Pungent, katu, is predominantly fire and air elements. It is heating, light, and drying. Chilies, garlic, black pepper, ginger, and asafoetida are examples of pungent foods and spices. Pungent increases vata and pitta and decrease kapha. In moderation, it helps digestion and circulation. Pungent helps to dissolve excess fat, and eliminate it from the body. Excessive amounts of pungent taste can create inflammation, irritation, ulceration, diarrhea, heartburn, and nausea. Psychologically, the pungent taste promotes enthusiasm and clarity of perception. In excess, it can bring irritability, envy, jealousy, and anger.
Astringent, or kashaya, comes from predominantly air and earth elements. The astringent taste increases vata and decreases pitta and kapha. It is cooling, drying, and heavy in nature. Pomegranates, asparagus, green beans, chickpeas, and turmeric are examples of the astringent taste. It improves absorption, is anti-inflammatory and decongestant. Astringent taste helps to stop bleeding by constricting blood vessels and promoting clotting. In excess, it can create constipation, griping sensations in the intestine, and stagnation of circulation. Psychologically, the astringent taste brings grounding and organization. Too much astringent taste can create many vata-type mental disorders such as fear, anxiety, nervousness, and a scattered mind.
To summarize, the first three tastes, sweet, sour, and salty, increase kapha and decrease vata, while the last three tastes, bitter, pungent, and astringent, have the opposite effect, increasing vata and decreasing kapha. Sweet, bitter, and astringent are most helpful in balancing pitta.
According to the ancient texts of Ayurveda, any substance can be seen as medicine. Medicine is defined as a substance that aids digestion. Depending on your choices, foods can be medicinal, can have no medicinal value, or can act as a poison. Ayurveda defines a poison as anything that disturbs digestion.
Food becomes medicine when you choose tastes of foods and herbs that balance your constitution (prakriti) and your needs (vikriti). If you don’t know this information about yourself, consider visiting an Ayurvedic practitioner or using an online resource like our free dosha quiz.
Within Ayurvedic nutrition, food and herbs are intricately linked as part of a balanced health regime. Foods are used medicinally to treat the grosser anatomy while herbs are used for healing the mind and body on a deeper, subtler level. Ayurveda includes the use of herbs and spices in every meal because good tasting food activates rasa, our desire to taste, which cultivates a strong appetite, which in turn stimulates agni, the power of digestion. Strong agni is Ayurveda's most important indicator of good health.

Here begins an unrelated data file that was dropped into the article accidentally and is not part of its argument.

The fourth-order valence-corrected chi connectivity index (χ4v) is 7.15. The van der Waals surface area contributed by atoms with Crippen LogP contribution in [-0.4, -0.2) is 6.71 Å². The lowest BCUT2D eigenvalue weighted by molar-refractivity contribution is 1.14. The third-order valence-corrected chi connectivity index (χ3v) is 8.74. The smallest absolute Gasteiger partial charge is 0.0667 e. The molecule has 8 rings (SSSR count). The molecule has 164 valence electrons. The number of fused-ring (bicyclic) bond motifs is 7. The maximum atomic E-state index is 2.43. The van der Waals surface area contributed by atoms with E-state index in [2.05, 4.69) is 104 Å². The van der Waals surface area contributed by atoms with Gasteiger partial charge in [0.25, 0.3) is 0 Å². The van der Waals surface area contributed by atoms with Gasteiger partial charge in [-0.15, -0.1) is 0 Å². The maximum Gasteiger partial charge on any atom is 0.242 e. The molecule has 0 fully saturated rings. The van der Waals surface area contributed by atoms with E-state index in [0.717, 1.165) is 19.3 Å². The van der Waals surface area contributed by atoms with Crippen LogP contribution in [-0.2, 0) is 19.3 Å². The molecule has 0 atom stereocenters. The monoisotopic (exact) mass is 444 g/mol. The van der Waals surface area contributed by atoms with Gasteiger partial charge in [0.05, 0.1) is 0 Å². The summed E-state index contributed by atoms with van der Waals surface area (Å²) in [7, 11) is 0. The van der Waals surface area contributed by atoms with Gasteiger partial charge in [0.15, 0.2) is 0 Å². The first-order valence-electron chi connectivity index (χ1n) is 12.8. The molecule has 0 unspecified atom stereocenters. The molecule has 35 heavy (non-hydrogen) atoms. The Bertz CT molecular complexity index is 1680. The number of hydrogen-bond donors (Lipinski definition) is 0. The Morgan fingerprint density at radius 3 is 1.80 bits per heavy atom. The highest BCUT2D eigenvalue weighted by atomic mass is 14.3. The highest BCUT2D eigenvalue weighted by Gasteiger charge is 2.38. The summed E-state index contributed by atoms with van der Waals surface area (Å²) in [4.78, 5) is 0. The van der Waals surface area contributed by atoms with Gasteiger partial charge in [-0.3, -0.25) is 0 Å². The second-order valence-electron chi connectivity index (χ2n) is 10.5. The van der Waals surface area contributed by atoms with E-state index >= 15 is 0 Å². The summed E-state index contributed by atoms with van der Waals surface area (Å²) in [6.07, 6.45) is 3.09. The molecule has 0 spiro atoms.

The key to balancing the body with the six tastes is choosing foods and herbs that have the opposite qualities of the doshic imbalance. For example, an individual with excess vata can have weak digestive fire as a result of vata's dry, light, and cold qualities. This type of digestion is prone to gas, indigestion, constipation, and malabsorption. Vata Digest herbal tablets are comprised of herbs that are warming (both pungent and salty tastes) to promote regularity and strengthen digestive fire.
Pitta's digestion tendency is towards excess heat which can result in acid indigestion, hyperacidity, and heartburn. Pitta Digest contains herbs that are cooling in nature such as guduchi, cumin, coriander, and fennel to neutralize excess acid and dispel heat.
Kapha's digestion is slow and steady with a tendency towards a low digestive fire. Kapha's cool qualities can be supported by Kapha Digest, also known as trikatu. The literal translation of trikatu is "three pungents" which are ginger, pippali and black pepper. These warming herbs kindle kapha's digestive fire, and burn fat and natural toxins.
Learning how to take foods and herbs that possess the qualities we need to balance our bodies can also be expanded into the psychological realm. It is important to note the experiences in our lives that are sweet and nourishing, or if a relationship creates a bitter feeling or leaves a sour taste in our mouths. Our emotional thoughts and experiences have an even more profound effect on our health and well-being than does food.
On Ayurveda's path of self-healing, the six tastes are a way to keep your senses alert and explore foods and herbs that will balance your body and mind. Learning how to taste not only the foods in your diet, but your life experiences and how the universe works is yet another practice of Ayurveda that teaches us how to become more self-aware, bringing about true healing.